1,3:2,4-bis(3,4-dimethylbenzylidene)sorbitol (DMDBS) is highly effective in nucleation of the α- form of isotactic polypropylene (iPP). However, its role in high-pressure crystallization of iPP, facilitating the formation of the γ- polymorph, has not been explored. The present paper focuses on the influence of DMDBS [...] Read more.
1,3:2,4-bis(3,4-dimethylbenzylidene)sorbitol (DMDBS) is highly effective in nucleation of the α- form of isotactic polypropylene (iPP). However, its role in high-pressure crystallization of iPP, facilitating the formation of the γ- polymorph, has not been explored. The present paper focuses on the influence of DMDBS on nucleation of high-pressure crystallization of iPP. iPP with 0.2–1.0 wt.% of the DMDBS was crystallized under elevated pressure, up to 300 MPa, in various thermal conditions, and then analyzed by PLM, WAXD, SEM, and DSC. During cooling, crystallization temperatures (Tc) were determined. It was found that under high-pressure DMDBS nucleated crystallization of iPP in the orthorhombic γ- form. As a consequence, Tc and the γ- form content increased for the nucleated iPP, while the size of polycrystalline aggregates decreased, although the effects depended on DMDBS content. The significant increase of Tc and the decrease of grain size under high pressure of 200–300 MPa required higher content of DMDBS than the nucleation of the α-form under lower pressure, possibly due to the effect of pressure on crystallization of DMDBS itself, which is a prerequisite for its nucleating activity. Full article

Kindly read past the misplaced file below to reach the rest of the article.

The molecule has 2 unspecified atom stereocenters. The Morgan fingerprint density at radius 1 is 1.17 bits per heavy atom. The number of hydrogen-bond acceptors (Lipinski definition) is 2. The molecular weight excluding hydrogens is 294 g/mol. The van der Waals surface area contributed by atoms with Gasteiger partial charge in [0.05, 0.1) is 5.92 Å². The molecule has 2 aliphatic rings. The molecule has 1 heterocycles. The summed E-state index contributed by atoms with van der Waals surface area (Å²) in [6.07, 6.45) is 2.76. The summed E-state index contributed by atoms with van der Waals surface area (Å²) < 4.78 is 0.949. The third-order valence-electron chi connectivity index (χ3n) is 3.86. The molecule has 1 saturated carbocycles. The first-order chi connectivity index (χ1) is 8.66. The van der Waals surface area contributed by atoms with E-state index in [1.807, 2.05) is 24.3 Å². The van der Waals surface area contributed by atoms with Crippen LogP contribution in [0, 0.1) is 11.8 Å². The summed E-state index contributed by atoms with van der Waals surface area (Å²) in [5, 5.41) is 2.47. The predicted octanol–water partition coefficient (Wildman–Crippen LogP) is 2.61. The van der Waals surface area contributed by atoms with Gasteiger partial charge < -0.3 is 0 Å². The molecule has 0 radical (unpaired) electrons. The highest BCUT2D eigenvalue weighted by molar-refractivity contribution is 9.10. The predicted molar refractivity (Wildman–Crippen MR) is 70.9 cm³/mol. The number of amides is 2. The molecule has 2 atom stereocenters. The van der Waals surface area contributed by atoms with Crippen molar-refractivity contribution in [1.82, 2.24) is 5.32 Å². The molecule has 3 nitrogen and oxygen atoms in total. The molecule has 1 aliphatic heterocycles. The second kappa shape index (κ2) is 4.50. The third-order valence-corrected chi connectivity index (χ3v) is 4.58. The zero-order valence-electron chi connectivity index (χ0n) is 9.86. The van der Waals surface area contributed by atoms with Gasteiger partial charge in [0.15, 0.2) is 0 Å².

Show Figures

Figure 1

Article
Microstructural Origin of the Double Yield Points of the Metallocene Linear Low-Density Polyethylene (mLLDPE) Precursor Film under Uniaxial Tensile Deformation
Polymers 2021, 13(1), 126; https://doi.org/10.3390/polym13010126 - 30 Dec 2020
Cited by 1 | Viewed by 817
Abstract